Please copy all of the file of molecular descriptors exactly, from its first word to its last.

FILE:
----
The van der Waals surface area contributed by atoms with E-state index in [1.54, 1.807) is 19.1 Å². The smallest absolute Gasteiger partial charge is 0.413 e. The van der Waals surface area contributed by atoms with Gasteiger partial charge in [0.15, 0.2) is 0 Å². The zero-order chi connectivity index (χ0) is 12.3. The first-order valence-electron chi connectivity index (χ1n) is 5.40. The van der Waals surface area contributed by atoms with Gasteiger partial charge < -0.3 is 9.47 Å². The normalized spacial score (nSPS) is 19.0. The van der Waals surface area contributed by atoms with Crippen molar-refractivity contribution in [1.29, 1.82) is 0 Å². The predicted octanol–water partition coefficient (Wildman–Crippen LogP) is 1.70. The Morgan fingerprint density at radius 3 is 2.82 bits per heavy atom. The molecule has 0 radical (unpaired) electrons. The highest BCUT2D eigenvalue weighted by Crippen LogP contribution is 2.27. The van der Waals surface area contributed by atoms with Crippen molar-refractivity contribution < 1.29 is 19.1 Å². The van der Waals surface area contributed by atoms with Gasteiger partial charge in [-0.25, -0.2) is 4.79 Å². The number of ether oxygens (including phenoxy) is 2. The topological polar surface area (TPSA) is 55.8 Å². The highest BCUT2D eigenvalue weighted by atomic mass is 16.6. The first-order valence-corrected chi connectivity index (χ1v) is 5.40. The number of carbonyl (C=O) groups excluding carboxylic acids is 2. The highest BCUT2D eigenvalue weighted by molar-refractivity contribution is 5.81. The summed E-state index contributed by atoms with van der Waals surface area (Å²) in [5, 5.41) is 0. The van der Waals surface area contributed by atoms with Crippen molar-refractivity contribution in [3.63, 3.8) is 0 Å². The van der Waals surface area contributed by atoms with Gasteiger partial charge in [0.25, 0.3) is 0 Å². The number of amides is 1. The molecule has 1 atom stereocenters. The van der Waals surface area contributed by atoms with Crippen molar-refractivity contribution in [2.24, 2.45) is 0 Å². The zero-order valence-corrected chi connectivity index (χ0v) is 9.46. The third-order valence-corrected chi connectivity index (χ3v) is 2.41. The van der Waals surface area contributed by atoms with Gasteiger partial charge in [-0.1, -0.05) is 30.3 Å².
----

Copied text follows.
The van der Waals surface area contributed by atoms with E-state index in [1.54, 1.807) is 19.1 Å². The smallest absolute Gasteiger partial charge is 0.413 e. The van der Waals surface area contributed by atoms with Gasteiger partial charge in [0.15, 0.2) is 0 Å². The zero-order chi connectivity index (χ0) is 12.3. The first-order valence-electron chi connectivity index (χ1n) is 5.40. The van der Waals surface area contributed by atoms with Gasteiger partial charge < -0.3 is 9.47 Å². The normalized spacial score (nSPS) is 19.0. The van der Waals surface area contributed by atoms with Crippen molar-refractivity contribution in [1.29, 1.82) is 0 Å². The predicted octanol–water partition coefficient (Wildman–Crippen LogP) is 1.70. The Morgan fingerprint density at radius 3 is 2.82 bits per heavy atom. The molecule has 0 radical (unpaired) electrons. The highest BCUT2D eigenvalue weighted by Crippen LogP contribution is 2.27. The van der Waals surface area contributed by atoms with Crippen molar-refractivity contribution < 1.29 is 19.1 Å². The van der Waals surface area contributed by atoms with Gasteiger partial charge in [-0.25, -0.2) is 4.79 Å². The number of ether oxygens (including phenoxy) is 2. The topological polar surface area (TPSA) is 55.8 Å². The highest BCUT2D eigenvalue weighted by atomic mass is 16.6. The first-order valence-corrected chi connectivity index (χ1v) is 5.40. The number of carbonyl (C=O) groups excluding carboxylic acids is 2. The highest BCUT2D eigenvalue weighted by molar-refractivity contribution is 5.81. The summed E-state index contributed by atoms with van der Waals surface area (Å²) in [5, 5.41) is 0. The van der Waals surface area contributed by atoms with Crippen molar-refractivity contribution in [3.63, 3.8) is 0 Å². The van der Waals surface area contributed by atoms with Gasteiger partial charge in [0.25, 0.3) is 0 Å². The number of amides is 1. The molecule has 1 atom stereocenters. The van der Waals surface area contributed by atoms with Crippen molar-refractivity contribution in [2.24, 2.45) is 0 Å². The zero-order valence-corrected chi connectivity index (χ0v) is 9.46. The third-order valence-corrected chi connectivity index (χ3v) is 2.41. The van der Waals surface area contributed by atoms with Gasteiger partial charge in [-0.1, -0.05) is 30.3 Å².